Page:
Many theater productions and films in the past few years have added a person on set beyond the cast and crew: an intimacy coordinator.
This third-party advocate creates a “safe space” during moments of intimate physical contact, emotionally triggering scenes, and generally, anything that makes someone uncomfortable.
The profession initially began as a corollary to those who choreograph fights, but instead of working on scenes with violence, they would come in during scenes with nudity or sexual simulation. It was sparked by a litany of Hollywood scandals that caused women to push back against rampant sexual aggression in the industry, whether that meant being coerced into wearing nothing but lingerie in front of the entire crew when unnecessary to sexual assault.
“The rise of the intimacy movement came hand-in-hand with the rise of the ‘Me Too’ movement,” says Monica Sampson, a local actor, director, and intimacy coordinator. “My job as the intimacy coordinator is to be a liaison between the director’s vision and the actor’s boundaries.”
She was introduced to the profession in 2018 while training at Shakespeare’s Globe Theatre in London and says anyone who’s ever watched the steamy series Bridgerton has seen the work of an intimacy coordinator. But the role has evolved to encompass a much broader responsibility.
According to SAG-AFTRA, the labor union representing about 160,000 people in entertainment and media, “intimacy is anything an actor deems as intimate,” Sampson says. “For one actor, prolonged eye contact can be intimate. It doesn’t always have to be simulated sex to be intimate.”
And even if an actor feels comfortable, she adds, an intimacy coordinator can be helpful for the director, set designer, or wardrobe or prop person. Sampson has worked on not-yet-released feature films as well as with various local theater companies.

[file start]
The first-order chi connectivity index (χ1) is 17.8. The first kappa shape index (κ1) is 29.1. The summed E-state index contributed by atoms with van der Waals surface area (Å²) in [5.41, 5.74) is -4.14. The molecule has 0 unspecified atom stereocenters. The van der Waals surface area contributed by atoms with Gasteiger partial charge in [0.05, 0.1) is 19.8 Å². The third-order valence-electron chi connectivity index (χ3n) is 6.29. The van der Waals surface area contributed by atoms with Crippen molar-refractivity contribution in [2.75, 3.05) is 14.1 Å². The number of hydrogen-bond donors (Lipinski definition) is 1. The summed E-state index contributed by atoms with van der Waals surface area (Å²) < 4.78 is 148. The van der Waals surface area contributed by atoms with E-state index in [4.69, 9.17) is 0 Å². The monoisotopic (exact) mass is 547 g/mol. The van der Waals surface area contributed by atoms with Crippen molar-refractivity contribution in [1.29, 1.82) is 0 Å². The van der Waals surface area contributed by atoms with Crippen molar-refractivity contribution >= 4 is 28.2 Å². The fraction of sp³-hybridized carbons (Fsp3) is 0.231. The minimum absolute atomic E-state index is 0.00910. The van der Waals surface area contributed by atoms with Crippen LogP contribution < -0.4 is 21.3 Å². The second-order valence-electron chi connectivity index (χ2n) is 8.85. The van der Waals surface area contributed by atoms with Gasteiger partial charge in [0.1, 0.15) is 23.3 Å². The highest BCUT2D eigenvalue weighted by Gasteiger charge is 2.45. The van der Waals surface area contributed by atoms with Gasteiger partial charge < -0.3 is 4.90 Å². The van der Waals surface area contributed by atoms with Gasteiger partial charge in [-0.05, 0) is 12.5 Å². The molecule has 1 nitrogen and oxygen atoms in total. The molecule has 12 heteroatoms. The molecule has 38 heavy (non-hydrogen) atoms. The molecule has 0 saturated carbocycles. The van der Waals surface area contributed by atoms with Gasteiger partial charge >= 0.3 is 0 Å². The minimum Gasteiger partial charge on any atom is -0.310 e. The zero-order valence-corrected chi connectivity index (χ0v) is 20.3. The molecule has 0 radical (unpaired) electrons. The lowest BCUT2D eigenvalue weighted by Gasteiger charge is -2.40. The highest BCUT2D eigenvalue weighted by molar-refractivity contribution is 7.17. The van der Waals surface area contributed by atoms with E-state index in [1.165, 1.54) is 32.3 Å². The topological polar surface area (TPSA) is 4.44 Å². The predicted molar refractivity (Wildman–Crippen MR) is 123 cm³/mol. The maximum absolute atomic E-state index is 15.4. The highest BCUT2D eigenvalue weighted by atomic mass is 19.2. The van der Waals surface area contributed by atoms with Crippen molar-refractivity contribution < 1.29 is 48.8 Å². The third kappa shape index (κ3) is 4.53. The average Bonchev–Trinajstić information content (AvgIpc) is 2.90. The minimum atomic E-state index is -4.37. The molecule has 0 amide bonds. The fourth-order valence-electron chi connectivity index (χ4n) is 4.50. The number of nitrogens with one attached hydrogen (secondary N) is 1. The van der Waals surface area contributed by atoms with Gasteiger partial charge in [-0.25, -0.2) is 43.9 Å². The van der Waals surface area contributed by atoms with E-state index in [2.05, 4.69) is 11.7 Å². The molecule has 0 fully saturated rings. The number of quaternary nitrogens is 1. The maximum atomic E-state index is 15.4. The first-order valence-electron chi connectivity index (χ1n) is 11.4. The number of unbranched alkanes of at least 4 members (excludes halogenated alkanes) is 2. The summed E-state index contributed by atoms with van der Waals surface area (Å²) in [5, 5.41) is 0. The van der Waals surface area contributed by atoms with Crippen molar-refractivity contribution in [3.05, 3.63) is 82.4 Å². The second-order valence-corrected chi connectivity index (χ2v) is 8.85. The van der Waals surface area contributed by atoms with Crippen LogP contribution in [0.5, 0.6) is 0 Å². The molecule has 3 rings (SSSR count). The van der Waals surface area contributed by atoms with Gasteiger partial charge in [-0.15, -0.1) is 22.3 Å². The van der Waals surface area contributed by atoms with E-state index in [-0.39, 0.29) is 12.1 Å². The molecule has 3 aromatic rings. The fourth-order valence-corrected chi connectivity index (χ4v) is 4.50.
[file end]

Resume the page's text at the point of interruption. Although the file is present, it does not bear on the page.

She’s been the resident intimacy coordinator with Stray Cat Theatre since September 2021 and is now working on the Pulitzer Prize-winning play Fairview, a Stray Cat Theatre production at Tempe Center for the Arts, which deals starkly with racism. The Black cast members can’t simply leave that at the door when they’re no longer in character, so she helps them with ways to acknowledge the trauma and mitigate it temporarily so they can perform.
“When I step out of here, I’m still that Black man in a racist society,” says Eric Banks, who plays Dayton. “And I see it every day ... We’re already looked at as these aggressive animals who are not intelligent and have no common sense.”
Dayna Donovan, who plays Jasmine, adds, "It’s harder as a Black person, because we go back out in the world and we experience the same things we experience in here.”
Banks, Donovan, and fellow actor Lydia Corbin, who plays Beverly, say Sampson is a great advocate for anyone who’s triggered on set. For example, she’ll stop a rehearsal if someone isn’t feeling safe, or she’ll act as a liaison if someone encounters a microaggression.
“It has been interesting because I never thought of intimacy outside of touching or the kissing we’re going to be doing,” Corbin says. “It’s more than just a physical touch. There’s other things that can trigger emotions that we can talk to Monica about.”